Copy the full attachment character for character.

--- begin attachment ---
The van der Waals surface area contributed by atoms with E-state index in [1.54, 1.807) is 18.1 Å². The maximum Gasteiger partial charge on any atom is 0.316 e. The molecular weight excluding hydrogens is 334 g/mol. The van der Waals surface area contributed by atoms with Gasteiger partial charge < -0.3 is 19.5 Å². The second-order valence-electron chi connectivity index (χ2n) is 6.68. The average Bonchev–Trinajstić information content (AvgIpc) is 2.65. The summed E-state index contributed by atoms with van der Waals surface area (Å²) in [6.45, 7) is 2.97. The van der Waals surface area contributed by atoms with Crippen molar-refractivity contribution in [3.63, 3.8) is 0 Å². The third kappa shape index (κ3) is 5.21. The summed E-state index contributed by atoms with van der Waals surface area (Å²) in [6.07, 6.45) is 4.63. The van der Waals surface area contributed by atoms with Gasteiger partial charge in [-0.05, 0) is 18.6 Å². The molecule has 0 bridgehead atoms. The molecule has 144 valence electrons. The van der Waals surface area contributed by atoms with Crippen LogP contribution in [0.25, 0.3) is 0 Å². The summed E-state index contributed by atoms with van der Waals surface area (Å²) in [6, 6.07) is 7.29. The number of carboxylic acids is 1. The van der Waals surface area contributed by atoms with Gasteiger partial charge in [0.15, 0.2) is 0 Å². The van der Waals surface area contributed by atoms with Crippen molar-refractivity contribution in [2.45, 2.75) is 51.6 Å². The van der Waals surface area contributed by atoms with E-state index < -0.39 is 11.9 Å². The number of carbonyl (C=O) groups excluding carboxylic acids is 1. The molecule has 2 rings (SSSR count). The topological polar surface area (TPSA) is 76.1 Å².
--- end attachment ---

The van der Waals surface area contributed by atoms with E-state index in [1.54, 1.807) is 18.1 Å². The maximum Gasteiger partial charge on any atom is 0.316 e. The molecular weight excluding hydrogens is 334 g/mol. The van der Waals surface area contributed by atoms with Gasteiger partial charge < -0.3 is 19.5 Å². The second-order valence-electron chi connectivity index (χ2n) is 6.68. The average Bonchev–Trinajstić information content (AvgIpc) is 2.65. The summed E-state index contributed by atoms with van der Waals surface area (Å²) in [6.45, 7) is 2.97. The van der Waals surface area contributed by atoms with Crippen molar-refractivity contribution in [3.63, 3.8) is 0 Å². The third kappa shape index (κ3) is 5.21. The summed E-state index contributed by atoms with van der Waals surface area (Å²) in [6.07, 6.45) is 4.63. The van der Waals surface area contributed by atoms with Gasteiger partial charge in [-0.05, 0) is 18.6 Å². The molecule has 0 bridgehead atoms. The molecule has 144 valence electrons. The van der Waals surface area contributed by atoms with Crippen LogP contribution in [0.25, 0.3) is 0 Å². The summed E-state index contributed by atoms with van der Waals surface area (Å²) in [6, 6.07) is 7.29. The number of carboxylic acids is 1. The van der Waals surface area contributed by atoms with Gasteiger partial charge in [0.15, 0.2) is 0 Å². The van der Waals surface area contributed by atoms with Crippen molar-refractivity contribution in [2.45, 2.75) is 51.6 Å². The van der Waals surface area contributed by atoms with E-state index < -0.39 is 11.9 Å². The number of carbonyl (C=O) groups excluding carboxylic acids is 1. The molecule has 2 rings (SSSR count). The topological polar surface area (TPSA) is 76.1 Å².